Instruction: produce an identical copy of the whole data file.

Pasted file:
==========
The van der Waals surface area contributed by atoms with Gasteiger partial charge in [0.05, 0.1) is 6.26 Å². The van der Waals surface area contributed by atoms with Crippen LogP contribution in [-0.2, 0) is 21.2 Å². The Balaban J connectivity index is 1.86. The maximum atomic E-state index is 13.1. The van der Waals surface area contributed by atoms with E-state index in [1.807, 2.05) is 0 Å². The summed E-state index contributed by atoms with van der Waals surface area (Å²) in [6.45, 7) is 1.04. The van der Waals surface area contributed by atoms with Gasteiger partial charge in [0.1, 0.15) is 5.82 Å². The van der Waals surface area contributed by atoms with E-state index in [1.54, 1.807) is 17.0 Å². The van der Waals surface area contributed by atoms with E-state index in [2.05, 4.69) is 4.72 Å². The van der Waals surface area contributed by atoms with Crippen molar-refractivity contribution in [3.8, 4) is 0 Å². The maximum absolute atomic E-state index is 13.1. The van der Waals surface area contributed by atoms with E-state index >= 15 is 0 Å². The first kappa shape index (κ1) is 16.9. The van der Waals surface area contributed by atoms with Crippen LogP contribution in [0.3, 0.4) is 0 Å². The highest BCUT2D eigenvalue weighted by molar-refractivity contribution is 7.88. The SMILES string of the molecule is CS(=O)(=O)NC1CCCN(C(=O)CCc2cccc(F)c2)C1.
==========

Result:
The van der Waals surface area contributed by atoms with Gasteiger partial charge in [0.05, 0.1) is 6.26 Å². The van der Waals surface area contributed by atoms with Crippen LogP contribution in [-0.2, 0) is 21.2 Å². The Balaban J connectivity index is 1.86. The maximum atomic E-state index is 13.1. The van der Waals surface area contributed by atoms with E-state index in [1.807, 2.05) is 0 Å². The summed E-state index contributed by atoms with van der Waals surface area (Å²) in [6.45, 7) is 1.04. The van der Waals surface area contributed by atoms with Gasteiger partial charge in [0.1, 0.15) is 5.82 Å². The van der Waals surface area contributed by atoms with E-state index in [1.54, 1.807) is 17.0 Å². The van der Waals surface area contributed by atoms with E-state index in [2.05, 4.69) is 4.72 Å². The van der Waals surface area contributed by atoms with Crippen molar-refractivity contribution in [3.8, 4) is 0 Å². The maximum absolute atomic E-state index is 13.1. The van der Waals surface area contributed by atoms with E-state index >= 15 is 0 Å². The first kappa shape index (κ1) is 16.9. The van der Waals surface area contributed by atoms with Crippen LogP contribution in [0.3, 0.4) is 0 Å². The highest BCUT2D eigenvalue weighted by molar-refractivity contribution is 7.88. The SMILES string of the molecule is CS(=O)(=O)NC1CCCN(C(=O)CCc2cccc(F)c2)C1.